TORCH DESIGN/STEVEN VERDILE
Instead of Seville, Spain, students participating in the Discover the World study abroad program at St. John’s will be visiting a new destination this spring: Limerick, Ireland.
The Office of Global Studies says the change is in response to complications regarding obtaining visas for multi-site programs.
“The configuration for Discover the World: Europe (DTW) will adapt in the spring 2018 semester in response to recent changes in the way consulates in New York City representing Italy, France and Spain issue visas for multi-site programs,” Matthew G. Pucciarelli, associate provost for the Office of Global Programs, said in an emailed statement to the Torch.
Pucciarelli told the Torch that Ireland is not subject to the new restrictions that Spain is, hence the change in location.
The policy in question is related to Schengen visas, according to St. John’s Office of Media Relations. Schengen visas can be used for travel in 26 countries throughout Europe known as the “Schengen Area,” including Italy, France, Spain, Germany and Switzerland.
Over a 180-day span, visitors traveling on a Schengen visa can only spend 90 days in Schengen-area countries, according to the Schengen visa information site.
Traditionally, Discover the World gives students the opportunity to spend five weeks of study at three different locations: Seville, Spain, Rome, Italy, and Paris, France, for a total of 15 weeks.
Now, students will study at Mary Immaculate College (MIC) in Ireland, rather than the campus in Spain.
“All the hallmarks of the Discover the World: Europe program will be maintained, with the added advantages of a close affiliation with a local university in an English-speaking country,” University Provost Robert Mangione, Ed.D, said last week in an university-wide internal communication announcing the change.
University President Conrado “Bobby” Gempesaw, Ph.D., echoed Mangione’s words in a statement issued by the Office of Media Relations.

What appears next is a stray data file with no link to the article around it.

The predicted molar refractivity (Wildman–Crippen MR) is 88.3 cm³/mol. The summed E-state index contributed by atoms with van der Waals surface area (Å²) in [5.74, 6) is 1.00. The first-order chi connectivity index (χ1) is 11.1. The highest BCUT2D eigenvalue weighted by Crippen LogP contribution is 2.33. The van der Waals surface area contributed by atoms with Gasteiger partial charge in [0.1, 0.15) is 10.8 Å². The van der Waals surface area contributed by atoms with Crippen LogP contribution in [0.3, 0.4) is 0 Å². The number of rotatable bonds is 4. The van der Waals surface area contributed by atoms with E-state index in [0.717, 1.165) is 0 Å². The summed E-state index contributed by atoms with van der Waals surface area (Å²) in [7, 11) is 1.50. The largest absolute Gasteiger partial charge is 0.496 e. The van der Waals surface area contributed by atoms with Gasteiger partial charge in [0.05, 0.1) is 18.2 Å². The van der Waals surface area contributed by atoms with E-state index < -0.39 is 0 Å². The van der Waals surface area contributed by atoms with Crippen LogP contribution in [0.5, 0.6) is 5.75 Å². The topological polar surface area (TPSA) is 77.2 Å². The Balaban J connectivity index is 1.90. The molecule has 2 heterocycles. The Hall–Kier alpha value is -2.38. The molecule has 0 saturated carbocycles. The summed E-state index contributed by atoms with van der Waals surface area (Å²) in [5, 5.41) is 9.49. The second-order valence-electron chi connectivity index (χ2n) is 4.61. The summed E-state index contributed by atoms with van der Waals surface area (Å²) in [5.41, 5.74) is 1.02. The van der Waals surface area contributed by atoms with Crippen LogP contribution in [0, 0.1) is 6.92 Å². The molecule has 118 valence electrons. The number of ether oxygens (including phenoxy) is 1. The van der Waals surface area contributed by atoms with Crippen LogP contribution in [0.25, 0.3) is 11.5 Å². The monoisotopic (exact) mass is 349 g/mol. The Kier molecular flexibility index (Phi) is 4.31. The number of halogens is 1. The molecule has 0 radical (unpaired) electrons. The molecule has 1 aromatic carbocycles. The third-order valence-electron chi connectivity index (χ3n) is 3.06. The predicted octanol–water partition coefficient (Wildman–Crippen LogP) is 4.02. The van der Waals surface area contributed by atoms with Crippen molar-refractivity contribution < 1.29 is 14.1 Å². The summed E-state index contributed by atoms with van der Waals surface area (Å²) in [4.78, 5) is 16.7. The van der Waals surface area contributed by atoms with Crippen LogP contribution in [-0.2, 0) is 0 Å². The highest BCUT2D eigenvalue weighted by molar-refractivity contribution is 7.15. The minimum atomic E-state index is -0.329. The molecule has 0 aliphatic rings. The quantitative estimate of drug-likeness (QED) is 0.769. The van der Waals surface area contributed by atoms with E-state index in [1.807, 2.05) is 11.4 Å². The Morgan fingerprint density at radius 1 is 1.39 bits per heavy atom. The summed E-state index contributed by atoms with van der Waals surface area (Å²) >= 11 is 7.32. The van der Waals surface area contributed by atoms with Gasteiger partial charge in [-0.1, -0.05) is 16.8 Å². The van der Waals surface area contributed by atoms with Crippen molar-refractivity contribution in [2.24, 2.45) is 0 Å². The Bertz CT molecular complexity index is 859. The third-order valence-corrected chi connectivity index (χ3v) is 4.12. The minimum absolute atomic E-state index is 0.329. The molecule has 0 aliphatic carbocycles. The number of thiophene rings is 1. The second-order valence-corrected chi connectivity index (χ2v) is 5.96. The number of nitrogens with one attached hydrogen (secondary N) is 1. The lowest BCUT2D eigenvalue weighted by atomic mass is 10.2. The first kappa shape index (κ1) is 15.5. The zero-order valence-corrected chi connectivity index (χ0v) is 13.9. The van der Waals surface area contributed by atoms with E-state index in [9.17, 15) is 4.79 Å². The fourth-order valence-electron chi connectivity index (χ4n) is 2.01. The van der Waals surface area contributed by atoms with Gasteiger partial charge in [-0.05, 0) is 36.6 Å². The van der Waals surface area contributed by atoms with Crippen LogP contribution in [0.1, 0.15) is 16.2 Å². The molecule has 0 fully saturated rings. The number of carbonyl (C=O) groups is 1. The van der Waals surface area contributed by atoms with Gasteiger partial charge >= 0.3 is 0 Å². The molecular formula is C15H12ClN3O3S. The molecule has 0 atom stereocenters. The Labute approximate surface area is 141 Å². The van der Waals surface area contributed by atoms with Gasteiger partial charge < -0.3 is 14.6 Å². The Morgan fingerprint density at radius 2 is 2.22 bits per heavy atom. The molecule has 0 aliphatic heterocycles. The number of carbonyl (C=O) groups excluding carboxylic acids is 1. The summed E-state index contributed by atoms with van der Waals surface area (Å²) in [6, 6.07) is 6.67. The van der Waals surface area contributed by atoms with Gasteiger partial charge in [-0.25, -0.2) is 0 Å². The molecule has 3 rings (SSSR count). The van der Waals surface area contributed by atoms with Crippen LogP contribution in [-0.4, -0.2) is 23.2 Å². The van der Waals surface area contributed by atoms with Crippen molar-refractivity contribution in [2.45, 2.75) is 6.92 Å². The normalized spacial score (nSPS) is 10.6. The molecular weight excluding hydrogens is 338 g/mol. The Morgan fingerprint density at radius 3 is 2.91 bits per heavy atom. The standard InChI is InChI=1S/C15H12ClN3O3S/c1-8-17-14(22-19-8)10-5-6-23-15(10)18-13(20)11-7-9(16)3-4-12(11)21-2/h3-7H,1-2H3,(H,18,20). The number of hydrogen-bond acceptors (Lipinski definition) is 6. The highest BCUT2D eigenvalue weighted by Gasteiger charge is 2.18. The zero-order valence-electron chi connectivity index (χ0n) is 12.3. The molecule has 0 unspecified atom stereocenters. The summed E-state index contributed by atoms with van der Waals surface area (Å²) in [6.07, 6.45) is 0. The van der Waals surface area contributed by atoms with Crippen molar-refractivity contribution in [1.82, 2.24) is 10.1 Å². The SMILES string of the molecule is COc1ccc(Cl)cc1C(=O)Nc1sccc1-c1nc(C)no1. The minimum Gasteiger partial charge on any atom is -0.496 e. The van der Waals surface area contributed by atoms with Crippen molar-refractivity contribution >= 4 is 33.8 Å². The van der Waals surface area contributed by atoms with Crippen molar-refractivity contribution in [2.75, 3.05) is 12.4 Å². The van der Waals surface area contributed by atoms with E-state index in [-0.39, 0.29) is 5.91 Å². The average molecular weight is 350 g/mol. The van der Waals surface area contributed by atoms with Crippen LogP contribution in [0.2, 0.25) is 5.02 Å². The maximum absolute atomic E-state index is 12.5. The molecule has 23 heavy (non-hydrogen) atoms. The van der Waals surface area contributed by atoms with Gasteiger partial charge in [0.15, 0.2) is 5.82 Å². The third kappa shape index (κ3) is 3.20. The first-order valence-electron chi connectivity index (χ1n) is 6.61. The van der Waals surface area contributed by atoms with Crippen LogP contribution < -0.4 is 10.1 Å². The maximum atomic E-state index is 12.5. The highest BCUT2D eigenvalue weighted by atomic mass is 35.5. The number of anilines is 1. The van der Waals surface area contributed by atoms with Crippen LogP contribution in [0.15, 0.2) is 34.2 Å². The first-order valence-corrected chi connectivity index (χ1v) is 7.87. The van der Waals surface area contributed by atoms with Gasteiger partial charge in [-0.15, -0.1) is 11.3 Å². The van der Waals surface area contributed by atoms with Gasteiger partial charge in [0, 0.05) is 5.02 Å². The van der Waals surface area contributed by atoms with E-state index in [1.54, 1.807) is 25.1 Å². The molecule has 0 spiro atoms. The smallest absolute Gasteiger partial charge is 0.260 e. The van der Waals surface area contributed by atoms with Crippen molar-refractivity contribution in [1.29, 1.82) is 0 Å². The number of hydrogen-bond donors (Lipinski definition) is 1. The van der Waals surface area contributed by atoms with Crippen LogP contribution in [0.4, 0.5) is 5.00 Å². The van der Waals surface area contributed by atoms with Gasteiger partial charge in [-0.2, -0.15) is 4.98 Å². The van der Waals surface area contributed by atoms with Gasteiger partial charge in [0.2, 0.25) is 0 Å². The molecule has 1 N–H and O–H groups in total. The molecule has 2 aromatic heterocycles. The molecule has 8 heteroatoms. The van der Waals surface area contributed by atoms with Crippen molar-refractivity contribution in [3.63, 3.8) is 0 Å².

“St. John’s University’s Discover the World: Europe program and our new strategic partnership with Mary Immaculate College in Limerick, Ireland will open many new exciting opportunities for students of both institutions to live and learn together,” he said.
While University leadership expressed optimism regarding the location change, the decision has been met with a mixed response from both students who plan to go abroad in the future and students who are already participating in the program.
“I think the change is really unfortunate,” said junior Anisa St. Cyr, who’s currently wrapping up her five-week rotation in Seville. “It’s a beautiful city, the hostel location is close to multiple bus stops, cheap & good food, convenience stores & a doctor’s office–all the essentials.”
St. Cyr told the Torch that she feels lucky to have made it to Seville before the change went into place, adding that she’s spoken to students from another university in the Boston area studying in Seville for the semester who also referenced visa restrictions. According to her, the students said their program was planned for 89 days to meet the 90-day rule.